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    HomeBusinessCouldn't Get To Hawaii This Week? Airline's $300 Gift

    Couldn’t Get To Hawaii This Week? Airline’s $300 Gift

    What hasn’t already been said about the airline meltdown this week, which many have said reminded them of the Southwest meltdown last December? And somehow, we are suspicious that we haven’t seen the last of airline meltdowns this year. That given a myriad of circumstances that have Hawaii travelers’ nerves on edge, including ours.

    $300 (30,000 bonus points) for those caught in the fracas.

    We heard from many of you who either were unable to get to Hawaii this week or who were unable to get home. We saw many flights to and from Hawaii on United Airlines were canceled this week. The route we’re about to travel between Denver and Lihue was canceled on multiple days, which definitely caught our attention personally.

    And, of course, it made the global news and social media too. But today, United raised the bar on credit for disturbances with their latest offer. If you were impacted this week, you might have already received an email from United with an apology and 30,000 MileagePlus bonus miles per passenger. That means a family of four would receive 120,000 miles. The problem is that if you’ve spent two or more days trying to reach your destination, the extra costs would be many times more.

    Here’s where our thoughts again go to dreaded trip insurance.

    We hate buying trip insurance, and you may too. But, we love when we need it, and we have it. The costs of trip insurance have gone up substantially, and we now are averaging 15% of the covered amount or more. On the other hand, with exposure like this week with United or previously with Southwest, it isn’t any wonder why it is getting more costly.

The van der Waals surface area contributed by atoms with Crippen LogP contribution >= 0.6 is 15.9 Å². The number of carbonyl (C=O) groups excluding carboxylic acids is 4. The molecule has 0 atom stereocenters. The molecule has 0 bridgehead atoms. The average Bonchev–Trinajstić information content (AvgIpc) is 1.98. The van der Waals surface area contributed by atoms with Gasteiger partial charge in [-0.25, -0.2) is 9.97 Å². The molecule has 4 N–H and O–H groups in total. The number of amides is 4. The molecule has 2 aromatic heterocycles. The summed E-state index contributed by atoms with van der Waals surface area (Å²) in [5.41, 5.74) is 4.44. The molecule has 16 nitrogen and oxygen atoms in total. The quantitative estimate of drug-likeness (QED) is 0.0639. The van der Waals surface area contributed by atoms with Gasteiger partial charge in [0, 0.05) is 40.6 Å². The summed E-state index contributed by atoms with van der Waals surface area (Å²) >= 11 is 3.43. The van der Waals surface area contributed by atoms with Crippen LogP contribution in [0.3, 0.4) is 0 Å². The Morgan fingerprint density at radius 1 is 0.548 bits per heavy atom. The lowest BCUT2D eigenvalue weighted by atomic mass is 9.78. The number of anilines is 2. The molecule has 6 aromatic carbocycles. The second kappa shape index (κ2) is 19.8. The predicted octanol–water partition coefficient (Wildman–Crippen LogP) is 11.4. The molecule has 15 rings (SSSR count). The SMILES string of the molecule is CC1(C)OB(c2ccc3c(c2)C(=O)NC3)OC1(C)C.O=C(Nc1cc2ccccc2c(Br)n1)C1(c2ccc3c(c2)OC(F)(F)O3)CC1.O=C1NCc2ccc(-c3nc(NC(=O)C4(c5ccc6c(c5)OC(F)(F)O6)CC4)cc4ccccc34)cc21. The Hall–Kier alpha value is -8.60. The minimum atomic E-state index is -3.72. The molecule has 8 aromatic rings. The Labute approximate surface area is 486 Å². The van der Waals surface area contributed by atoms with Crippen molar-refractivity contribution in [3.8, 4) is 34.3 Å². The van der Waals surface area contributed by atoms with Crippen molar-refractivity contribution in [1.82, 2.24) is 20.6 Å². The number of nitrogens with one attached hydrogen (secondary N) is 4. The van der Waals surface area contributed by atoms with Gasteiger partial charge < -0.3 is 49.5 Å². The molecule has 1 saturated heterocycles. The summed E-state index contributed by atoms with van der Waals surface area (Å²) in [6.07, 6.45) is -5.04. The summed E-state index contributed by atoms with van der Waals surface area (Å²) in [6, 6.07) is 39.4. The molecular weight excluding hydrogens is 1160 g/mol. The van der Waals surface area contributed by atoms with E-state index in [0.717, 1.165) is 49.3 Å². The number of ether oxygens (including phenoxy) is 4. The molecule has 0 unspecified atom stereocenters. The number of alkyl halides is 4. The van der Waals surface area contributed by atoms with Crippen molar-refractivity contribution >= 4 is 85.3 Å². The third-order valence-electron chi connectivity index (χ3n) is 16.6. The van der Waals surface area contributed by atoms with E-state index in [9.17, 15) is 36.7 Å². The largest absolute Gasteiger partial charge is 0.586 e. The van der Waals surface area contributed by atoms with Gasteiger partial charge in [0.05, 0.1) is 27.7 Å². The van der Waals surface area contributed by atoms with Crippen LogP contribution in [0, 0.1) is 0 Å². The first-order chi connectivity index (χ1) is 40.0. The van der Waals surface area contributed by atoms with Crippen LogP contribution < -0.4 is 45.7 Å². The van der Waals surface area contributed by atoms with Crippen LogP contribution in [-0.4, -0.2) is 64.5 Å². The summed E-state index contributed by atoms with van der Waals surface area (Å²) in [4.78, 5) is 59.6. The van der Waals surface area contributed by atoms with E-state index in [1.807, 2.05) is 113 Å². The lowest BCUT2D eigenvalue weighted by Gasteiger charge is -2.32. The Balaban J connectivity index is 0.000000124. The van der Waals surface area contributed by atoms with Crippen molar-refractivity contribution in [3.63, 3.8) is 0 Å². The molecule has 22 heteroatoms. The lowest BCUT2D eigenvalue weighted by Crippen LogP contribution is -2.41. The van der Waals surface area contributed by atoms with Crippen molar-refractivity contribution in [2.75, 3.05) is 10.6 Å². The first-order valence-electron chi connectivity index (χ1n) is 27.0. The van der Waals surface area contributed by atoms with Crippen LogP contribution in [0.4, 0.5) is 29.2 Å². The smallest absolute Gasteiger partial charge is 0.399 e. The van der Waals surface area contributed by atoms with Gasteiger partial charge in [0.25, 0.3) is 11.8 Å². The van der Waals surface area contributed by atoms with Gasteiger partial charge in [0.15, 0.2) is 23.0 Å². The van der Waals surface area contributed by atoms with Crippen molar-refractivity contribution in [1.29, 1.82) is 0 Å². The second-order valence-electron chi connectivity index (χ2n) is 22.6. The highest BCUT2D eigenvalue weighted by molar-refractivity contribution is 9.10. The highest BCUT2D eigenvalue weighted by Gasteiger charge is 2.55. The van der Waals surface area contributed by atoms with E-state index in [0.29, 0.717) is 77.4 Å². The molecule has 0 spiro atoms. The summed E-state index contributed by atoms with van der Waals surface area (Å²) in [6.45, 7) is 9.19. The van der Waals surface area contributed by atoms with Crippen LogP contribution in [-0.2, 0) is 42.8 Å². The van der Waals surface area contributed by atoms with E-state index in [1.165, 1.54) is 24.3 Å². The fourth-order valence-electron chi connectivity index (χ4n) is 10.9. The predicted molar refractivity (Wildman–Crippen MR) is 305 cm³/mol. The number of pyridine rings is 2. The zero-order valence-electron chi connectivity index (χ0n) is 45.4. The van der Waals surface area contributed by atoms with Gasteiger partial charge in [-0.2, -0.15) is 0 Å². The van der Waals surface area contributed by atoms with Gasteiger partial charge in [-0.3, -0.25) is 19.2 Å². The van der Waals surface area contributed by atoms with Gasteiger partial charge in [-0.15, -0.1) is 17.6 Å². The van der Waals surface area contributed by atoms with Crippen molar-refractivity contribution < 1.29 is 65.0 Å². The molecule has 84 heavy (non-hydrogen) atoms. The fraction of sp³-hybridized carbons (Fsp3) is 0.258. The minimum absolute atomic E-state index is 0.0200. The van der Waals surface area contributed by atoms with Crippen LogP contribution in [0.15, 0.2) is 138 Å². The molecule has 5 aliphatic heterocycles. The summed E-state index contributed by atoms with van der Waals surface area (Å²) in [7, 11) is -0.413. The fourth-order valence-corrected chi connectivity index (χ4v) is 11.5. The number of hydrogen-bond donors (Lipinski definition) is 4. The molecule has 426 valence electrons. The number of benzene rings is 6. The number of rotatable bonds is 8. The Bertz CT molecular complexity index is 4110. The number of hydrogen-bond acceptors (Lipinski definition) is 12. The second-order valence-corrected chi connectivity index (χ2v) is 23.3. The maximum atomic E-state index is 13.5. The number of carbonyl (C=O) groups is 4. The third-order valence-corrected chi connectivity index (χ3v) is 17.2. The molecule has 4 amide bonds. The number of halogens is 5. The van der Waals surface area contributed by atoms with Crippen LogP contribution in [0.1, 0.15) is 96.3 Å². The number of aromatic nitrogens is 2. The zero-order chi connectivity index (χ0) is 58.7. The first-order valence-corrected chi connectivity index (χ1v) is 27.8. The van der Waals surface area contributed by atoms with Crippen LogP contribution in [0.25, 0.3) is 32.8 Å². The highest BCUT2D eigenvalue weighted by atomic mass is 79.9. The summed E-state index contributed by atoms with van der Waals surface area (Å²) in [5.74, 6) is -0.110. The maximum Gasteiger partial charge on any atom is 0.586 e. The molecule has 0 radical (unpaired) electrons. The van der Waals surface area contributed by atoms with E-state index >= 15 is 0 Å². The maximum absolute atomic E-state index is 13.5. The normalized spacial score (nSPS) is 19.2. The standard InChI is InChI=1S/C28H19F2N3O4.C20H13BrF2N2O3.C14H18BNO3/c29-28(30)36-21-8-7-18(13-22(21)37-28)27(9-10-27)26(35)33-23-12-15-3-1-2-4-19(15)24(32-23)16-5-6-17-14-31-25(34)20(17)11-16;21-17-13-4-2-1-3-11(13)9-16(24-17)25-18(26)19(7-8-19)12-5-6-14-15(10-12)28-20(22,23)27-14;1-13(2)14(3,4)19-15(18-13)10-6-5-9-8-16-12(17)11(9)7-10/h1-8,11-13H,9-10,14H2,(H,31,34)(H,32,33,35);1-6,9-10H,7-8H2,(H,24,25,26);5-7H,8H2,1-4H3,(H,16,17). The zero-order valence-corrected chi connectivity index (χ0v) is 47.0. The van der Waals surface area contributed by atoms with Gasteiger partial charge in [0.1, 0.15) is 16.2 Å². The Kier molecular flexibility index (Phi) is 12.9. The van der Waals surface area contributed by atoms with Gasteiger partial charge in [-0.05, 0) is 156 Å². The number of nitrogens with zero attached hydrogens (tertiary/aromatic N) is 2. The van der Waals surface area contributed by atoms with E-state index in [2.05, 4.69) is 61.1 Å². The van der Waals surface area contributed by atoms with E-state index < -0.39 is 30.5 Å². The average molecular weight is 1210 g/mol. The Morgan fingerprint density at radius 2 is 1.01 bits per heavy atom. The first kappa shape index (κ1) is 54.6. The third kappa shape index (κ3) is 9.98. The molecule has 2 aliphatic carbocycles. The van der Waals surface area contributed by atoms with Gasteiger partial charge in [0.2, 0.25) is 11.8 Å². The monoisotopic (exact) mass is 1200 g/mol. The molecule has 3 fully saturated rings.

Southwest previously gave 25,000 miles to those impacted by their meltdown.

    So this offer from United may set the bar higher for what we can expect from airlines when we are seriously inconvenienced. But is that enough? We’d say that it is definitely not.

    A model of how it works on flights to and from the UK and Europe is fascinating.

    We were on a flight bound from Gatwick to JFK a few years ago. Due to unknown reasons, the flight was delayed some four hours. What happened next was a big surprise. We received a credit card refund from the airline for $600/passenger—that is courtesy of a UK rule that provides up to $600 for delays over three hours, depending on the distance.

    The EU adopted a similar ruling on flights both from the US to Europe and in the other directions that provide up to 600 euros for long-distance flights delayed three hours or more.

    Needless to say, social media went nuts this week with the United problems.



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